“Fewer commuters rely on cyclos nowadays. I can barely make ends meet,” said El Nget, one of some 250 cyclo drivers in Cambodia who still pedal for money. In his heyday, the 61-year-old used to earn US$15 a day. Now, the most he can get is US$5.

Like other cyclo drivers, Nget’s customers are tourists. In fact, they are the main reason these vehicles can still find their place in the congested capital.

Records kept by the Cyclo Conservation and Careers Association (CCCA) show about 1,500 cyclos were roaming the streets of Phnom Penh in 1999. Today, there are only a couple of hundred left.

“Only tourists can keep them alive,” said CCCA executive director Im Sambath. “We don’t expect their numbers to go up in the future.”

Tourists contribute about 70 per cent of Cambodian cyclo drivers’ incomes, while the rest comes from local commuters, according to Sambath.

These rickshaws were first introduced in Cambodia in 1963. Today, most of them are used to take foreign visitors to popular tourist attractions in the capital such as the Royal Palace, the Independence Monument and the National Museum.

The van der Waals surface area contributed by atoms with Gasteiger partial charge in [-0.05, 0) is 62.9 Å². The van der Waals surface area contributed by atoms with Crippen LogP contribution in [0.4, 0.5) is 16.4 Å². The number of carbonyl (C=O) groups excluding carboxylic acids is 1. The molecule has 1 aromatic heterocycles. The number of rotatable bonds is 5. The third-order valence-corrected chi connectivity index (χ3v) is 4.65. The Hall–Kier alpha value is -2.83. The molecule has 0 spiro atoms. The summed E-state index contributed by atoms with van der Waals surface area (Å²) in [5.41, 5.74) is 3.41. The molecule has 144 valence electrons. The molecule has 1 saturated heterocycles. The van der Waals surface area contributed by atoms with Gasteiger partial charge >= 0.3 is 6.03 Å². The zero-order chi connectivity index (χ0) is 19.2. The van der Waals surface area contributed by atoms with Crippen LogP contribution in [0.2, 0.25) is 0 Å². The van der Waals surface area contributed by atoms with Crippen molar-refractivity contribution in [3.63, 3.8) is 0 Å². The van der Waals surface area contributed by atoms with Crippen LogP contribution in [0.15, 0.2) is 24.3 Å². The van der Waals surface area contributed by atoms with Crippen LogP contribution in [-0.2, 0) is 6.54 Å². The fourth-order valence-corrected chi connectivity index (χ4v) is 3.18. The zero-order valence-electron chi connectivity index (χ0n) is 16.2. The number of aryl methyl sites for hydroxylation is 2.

“These days, we rely mostly on tourists. If there are no tourists, cyclos will be finished,” said Long Sokhuoy, who established the Cambodia Cyclo Association in Phnom Penh in 2014 to preserve their existence and increase their drivers’ income through tourism. “Cyclo may be slow but it gives tourists a chance to enjoy the city.”

In her first visit to Cambodia, tourist Rashima Bhatia from London said the Cambodian cyclos reminded her a lot of her ancestral home India, where she used to take a similar vehicle to go to school.

And since both of her sons were born in London, Bhatia said she wants them to experience the traditional means of transportation when they have a chance.

“It`s something which my children have not seen. So I want them to experience how it is,” she said.

“It is dying out. And the new generations do not want to work so hard; that is the problem.”